“You alright?” asked Bob with parental concern.

Penn looked down at the caked-on filth, and gently dusted off one of his arms. “Yeah, I’m fine. I was just helping a friend with some drywall.”

“Drywall? What, you plaster it with your face?” said the Colonel.

“That, and we moved a water heater from tight nook in a basement. It was dirty work.”

“I’ll say.”

Bayer ignored Penn’s soiled figured and suspicious explanation, and focused on his host’s eyes.

“Everything good, Bayer?” asked Penn.

“Couldn’t be better.”

“Well, if you’re good, then I’m good.”

“We’re better than good, we’re great,” said the Colonel with a hefty gulp of beer.

“Let me get cleaned up and I’ll be great.”

Penn stepped into his room, where he stashed the BB-gun that was uncomfortably wedged in the waistband of his pants.

Unclean, he took a seat on his bed and pulled out his phone, with which he fiddled. Holly had called him while he was nestled in the depths of the trash, and when he saw her number at the top of his call log on his drive home, his breath had been swept from his lungs. Nervous, he had listened to the voicemail.


“Hey, it’s Holly. I was just calling to let you know nothing much of anything, just that I was thinking about you. And that even though we had dinner last night, that our date feels like it happened a year ago – although, the sleep deprivation might have something to do with that. Anyway, hope all is well. Give me a call if you want. Otherwise, have a good evening or night.”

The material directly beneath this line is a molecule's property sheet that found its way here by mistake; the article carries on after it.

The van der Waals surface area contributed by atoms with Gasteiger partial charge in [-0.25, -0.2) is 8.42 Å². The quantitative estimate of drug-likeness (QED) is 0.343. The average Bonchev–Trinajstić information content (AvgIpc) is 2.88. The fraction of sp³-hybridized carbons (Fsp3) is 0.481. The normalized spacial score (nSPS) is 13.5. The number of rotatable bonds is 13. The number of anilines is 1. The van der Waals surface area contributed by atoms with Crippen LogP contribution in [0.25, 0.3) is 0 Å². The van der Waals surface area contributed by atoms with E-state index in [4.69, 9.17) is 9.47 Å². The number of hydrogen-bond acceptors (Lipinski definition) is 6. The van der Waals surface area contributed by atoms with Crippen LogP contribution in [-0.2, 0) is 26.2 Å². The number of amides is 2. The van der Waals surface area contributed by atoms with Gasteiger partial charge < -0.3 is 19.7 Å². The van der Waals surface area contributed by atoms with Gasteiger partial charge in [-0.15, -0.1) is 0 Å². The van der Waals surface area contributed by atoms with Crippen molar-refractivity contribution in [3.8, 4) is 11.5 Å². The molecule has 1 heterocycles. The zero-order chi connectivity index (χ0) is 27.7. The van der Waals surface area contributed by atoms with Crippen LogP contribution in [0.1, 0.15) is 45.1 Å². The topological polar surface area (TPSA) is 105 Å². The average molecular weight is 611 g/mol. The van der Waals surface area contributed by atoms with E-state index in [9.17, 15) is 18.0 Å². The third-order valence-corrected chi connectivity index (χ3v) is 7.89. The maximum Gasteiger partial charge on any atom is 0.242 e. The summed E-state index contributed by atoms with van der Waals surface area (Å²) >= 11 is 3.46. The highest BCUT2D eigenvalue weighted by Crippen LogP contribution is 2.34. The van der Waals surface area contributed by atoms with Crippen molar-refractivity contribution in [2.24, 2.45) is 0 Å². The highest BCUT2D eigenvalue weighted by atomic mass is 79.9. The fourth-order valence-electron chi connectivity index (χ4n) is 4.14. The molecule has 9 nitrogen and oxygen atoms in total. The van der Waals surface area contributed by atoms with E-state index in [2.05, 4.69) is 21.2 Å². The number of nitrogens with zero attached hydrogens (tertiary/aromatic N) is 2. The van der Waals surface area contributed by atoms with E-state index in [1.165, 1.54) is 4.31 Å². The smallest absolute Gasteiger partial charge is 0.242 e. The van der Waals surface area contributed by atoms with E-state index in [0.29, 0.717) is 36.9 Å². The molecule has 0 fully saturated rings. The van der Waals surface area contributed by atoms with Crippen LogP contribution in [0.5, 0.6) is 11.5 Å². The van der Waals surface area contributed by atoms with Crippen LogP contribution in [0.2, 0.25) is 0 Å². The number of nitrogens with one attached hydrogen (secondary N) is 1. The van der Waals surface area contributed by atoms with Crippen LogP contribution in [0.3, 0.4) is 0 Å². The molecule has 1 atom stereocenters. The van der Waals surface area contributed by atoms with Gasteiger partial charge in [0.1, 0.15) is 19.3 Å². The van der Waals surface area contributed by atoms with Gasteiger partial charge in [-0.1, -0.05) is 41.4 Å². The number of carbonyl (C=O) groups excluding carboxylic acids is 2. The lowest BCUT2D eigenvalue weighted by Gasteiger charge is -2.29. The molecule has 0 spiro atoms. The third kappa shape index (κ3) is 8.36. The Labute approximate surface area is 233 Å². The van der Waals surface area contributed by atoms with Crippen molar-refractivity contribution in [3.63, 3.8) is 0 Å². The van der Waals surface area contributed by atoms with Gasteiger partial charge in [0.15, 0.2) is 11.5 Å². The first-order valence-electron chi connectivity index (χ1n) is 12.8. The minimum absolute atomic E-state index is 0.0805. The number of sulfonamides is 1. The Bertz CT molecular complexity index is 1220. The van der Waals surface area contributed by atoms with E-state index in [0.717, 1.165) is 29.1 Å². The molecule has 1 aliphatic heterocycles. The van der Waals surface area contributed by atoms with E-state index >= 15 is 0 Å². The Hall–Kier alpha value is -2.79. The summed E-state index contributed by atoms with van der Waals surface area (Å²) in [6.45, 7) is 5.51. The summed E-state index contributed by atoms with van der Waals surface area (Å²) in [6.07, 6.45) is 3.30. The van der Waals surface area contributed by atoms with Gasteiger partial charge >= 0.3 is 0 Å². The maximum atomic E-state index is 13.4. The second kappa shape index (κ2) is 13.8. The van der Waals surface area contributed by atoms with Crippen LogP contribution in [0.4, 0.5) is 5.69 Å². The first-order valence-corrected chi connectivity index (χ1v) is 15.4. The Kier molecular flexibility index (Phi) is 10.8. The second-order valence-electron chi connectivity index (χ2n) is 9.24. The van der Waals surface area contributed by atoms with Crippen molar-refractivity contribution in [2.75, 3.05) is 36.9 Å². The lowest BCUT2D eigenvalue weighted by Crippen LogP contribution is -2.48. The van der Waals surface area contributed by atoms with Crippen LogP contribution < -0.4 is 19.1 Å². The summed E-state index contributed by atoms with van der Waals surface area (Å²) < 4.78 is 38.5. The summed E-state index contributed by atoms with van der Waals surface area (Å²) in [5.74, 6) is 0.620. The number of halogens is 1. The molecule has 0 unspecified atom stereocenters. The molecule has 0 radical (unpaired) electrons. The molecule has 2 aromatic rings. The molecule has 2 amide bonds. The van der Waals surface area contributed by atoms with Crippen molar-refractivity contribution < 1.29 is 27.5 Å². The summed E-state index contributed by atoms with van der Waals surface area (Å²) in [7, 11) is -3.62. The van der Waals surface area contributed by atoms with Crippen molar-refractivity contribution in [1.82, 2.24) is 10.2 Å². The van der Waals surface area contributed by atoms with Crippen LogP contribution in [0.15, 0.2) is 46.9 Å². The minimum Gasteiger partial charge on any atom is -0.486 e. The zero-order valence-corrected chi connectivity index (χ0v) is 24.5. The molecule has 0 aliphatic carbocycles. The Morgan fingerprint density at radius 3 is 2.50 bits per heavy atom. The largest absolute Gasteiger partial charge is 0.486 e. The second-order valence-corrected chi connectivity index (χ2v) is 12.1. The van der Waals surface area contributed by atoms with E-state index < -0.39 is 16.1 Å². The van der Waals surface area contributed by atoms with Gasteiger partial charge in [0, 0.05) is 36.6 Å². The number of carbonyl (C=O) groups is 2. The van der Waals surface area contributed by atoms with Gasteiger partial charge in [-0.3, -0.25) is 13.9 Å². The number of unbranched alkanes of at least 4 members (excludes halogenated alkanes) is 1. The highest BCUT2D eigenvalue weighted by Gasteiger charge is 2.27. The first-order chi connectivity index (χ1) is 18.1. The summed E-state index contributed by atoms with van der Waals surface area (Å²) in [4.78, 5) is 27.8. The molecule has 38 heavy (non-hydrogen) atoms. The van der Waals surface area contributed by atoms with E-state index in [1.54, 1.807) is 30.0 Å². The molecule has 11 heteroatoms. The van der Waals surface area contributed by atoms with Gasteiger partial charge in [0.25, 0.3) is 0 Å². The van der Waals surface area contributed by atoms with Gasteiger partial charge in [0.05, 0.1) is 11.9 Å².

Penn listened to her message again before he returned her call. Holly’s phone rang three times before her voicemail fielded the call. He left a message, wishing her a good night, and letting her know he’d give her a call in the morning.

Click to keep reading… A Mightier Penn (63)

To begin at the beginning, click here… A Mightier Penn (1)

A Mightier Penn (61)

This is not a standalone blog entry or short story, as such, I’d recommend beginning at the beginning and click here: A Mightier Penn (1) 

“Shit,” he repeated from the belly of the oversized casket until the expletive lost meaning and was eclipsed by questions. She saw me, right? Did she know it was me? Is she turning me in? What the fuck is she doing here? She had mentioned helping a friend, but did she say anything about a protest?

Sirens emerged in the distance and increased in volume as drew closer.